Before I show you how to export CMYK in InDesign, let’s take a look at some screen modes. InDesign’s Print Preview is my go-to when I want to see my artwork without viewing any graphics or text on the pasteboard. You can achieve this by pressing the letter W on your keyboard or going to View > Screen Mode > Preview.
To export from InDesign to PDF for print, go to File > Export. Select Adobe PDF Print from the format dropdown. From the General tab, you need to pay attention to the Pages sections. If you’re printing a magazine or book, then go with the option of printing Spreads. Since we’re printing a poster, let’s stick with Pages. Under the Marks and Bleeds tab, select All Printer’s Marks and Use Document Bleed Settings. Save this as a Preset to avoid having to repeat these steps in future. Click Export to view your print-ready document.
That's It! We're ready to jump into the next section, which is all about Photoshop's print settings.
4. How to Prepare Print-Ready Files in Photoshop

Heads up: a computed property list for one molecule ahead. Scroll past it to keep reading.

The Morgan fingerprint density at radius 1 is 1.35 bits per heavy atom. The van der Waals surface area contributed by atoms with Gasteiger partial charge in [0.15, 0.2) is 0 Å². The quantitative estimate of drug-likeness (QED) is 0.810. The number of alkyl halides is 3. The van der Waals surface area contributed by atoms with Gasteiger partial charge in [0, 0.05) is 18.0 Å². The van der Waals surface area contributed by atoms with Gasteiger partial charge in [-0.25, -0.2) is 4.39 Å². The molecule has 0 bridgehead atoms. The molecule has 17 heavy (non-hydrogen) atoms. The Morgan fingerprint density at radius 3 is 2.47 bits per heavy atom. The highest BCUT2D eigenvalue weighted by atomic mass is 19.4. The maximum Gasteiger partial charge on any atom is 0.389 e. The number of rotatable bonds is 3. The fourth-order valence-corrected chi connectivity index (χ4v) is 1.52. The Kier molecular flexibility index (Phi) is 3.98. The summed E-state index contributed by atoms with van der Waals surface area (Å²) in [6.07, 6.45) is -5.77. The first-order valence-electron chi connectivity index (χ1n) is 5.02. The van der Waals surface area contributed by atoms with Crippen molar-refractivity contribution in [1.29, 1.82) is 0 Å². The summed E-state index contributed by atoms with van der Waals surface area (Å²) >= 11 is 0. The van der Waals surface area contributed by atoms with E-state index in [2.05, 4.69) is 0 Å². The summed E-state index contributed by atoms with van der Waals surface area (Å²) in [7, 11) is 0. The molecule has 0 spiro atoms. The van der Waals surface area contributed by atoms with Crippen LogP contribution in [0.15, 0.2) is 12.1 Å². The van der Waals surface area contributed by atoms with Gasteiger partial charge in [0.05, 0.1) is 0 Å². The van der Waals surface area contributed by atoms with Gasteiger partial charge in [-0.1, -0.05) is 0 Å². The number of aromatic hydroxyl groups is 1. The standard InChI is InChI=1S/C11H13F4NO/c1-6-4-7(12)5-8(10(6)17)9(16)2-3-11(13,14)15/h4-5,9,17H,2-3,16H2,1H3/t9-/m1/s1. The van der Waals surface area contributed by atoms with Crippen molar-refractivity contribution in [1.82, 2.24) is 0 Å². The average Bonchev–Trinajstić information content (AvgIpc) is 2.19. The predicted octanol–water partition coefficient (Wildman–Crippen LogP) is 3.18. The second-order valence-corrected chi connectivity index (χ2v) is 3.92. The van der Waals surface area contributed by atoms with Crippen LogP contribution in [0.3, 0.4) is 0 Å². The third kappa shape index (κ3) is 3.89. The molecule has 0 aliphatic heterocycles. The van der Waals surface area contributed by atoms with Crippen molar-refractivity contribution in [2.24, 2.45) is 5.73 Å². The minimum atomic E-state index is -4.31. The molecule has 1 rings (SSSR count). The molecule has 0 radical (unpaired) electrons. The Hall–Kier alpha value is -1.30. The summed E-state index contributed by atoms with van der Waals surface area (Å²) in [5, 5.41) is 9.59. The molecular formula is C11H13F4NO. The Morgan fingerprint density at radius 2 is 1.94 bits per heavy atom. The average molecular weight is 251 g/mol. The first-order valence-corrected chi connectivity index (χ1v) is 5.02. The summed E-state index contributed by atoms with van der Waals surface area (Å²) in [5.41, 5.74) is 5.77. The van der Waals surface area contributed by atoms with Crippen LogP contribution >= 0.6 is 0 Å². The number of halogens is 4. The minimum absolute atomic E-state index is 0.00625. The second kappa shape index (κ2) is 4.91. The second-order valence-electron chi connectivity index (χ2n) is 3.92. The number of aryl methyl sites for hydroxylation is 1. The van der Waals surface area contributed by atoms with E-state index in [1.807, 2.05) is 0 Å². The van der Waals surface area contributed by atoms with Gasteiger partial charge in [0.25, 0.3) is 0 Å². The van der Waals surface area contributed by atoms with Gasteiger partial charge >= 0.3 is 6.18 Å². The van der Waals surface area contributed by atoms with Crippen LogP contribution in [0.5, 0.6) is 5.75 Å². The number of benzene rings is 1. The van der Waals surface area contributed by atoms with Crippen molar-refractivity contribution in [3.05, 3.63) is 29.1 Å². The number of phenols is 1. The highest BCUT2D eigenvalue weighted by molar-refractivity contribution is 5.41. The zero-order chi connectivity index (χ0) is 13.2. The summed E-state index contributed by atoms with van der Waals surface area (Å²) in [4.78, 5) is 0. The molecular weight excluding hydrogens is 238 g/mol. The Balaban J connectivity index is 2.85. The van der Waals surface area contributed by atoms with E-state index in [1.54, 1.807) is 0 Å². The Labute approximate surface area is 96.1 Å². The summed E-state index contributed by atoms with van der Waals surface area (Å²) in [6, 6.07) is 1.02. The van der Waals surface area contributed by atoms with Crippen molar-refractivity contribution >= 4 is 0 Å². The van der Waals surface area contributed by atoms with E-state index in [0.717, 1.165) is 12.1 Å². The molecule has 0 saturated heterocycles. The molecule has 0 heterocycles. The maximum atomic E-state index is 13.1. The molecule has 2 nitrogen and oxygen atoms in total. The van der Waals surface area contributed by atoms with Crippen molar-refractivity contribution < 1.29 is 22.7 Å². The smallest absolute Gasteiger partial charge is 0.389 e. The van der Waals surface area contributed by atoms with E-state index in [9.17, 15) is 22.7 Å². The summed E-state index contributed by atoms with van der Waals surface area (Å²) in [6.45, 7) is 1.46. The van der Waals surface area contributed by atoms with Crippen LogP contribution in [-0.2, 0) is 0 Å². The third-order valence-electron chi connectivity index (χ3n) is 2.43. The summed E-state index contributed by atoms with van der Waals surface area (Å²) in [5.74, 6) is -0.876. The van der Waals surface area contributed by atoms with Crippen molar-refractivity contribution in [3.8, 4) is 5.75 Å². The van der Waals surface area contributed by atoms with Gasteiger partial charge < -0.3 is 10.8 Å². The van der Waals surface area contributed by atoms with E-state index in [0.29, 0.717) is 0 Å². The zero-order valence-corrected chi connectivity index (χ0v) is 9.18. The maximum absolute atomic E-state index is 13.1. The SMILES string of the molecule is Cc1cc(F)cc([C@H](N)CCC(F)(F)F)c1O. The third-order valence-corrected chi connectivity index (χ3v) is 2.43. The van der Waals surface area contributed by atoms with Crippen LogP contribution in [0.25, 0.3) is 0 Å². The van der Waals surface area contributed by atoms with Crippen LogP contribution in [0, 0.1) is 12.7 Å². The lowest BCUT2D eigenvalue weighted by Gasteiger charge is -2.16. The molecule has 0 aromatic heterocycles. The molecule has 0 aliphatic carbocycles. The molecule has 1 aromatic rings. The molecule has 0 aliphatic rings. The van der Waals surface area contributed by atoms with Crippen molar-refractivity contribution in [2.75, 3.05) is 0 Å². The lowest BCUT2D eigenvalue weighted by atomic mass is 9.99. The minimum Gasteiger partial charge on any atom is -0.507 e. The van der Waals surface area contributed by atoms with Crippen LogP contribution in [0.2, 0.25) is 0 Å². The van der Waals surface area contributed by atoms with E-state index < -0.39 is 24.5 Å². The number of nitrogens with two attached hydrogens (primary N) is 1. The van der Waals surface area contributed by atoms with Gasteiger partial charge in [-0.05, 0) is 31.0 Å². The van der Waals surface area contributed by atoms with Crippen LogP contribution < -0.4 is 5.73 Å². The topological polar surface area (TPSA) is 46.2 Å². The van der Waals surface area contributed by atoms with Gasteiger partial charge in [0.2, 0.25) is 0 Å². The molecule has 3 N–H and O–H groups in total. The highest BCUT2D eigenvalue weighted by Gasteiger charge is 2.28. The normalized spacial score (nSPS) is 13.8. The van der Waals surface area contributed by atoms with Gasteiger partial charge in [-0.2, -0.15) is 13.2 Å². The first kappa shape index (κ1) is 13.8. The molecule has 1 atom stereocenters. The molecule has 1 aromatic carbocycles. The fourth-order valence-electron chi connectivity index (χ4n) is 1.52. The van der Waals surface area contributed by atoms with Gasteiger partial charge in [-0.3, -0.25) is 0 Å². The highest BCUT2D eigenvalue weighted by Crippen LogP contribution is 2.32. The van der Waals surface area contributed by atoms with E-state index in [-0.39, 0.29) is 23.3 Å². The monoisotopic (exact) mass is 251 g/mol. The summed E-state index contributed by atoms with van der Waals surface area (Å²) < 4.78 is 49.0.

It is important to understand the basics of setting up documents and selecting the right Photoshop color profiles for print. With a few simple steps, you can ensure that your print documents are perfectly prepared for printing.
4.1 Photoshop Settings for Print
Photoshop is similar to Illustrator in regards to the document setup, especially when it comes to margins. Let’s dive in. To create a new document, go to File > New. Change your Photoshop settings for print to 7 × 5 in, but here we need to add the bleed to our dimensions, so instead of 7 × 5, our document will be 7.25 × 5.25. Change the print resolution in Photoshop to 300, and the Photoshop color profile for print needs to be set to CMYK. Click Create.
We need to set up our margins to mark the safe area in which our content will be placed. Go to View > Guides > New Guide Layout. Select Margin and change the values to 0.25 in on each side. We need to add some guides for the bleed as well. Repeat the previous steps, but this time change the values to 0.125 in. Now that you have set up your document for print, you can go ahead and work on your design.
4.2 How to Perform Quality Checks in Photoshop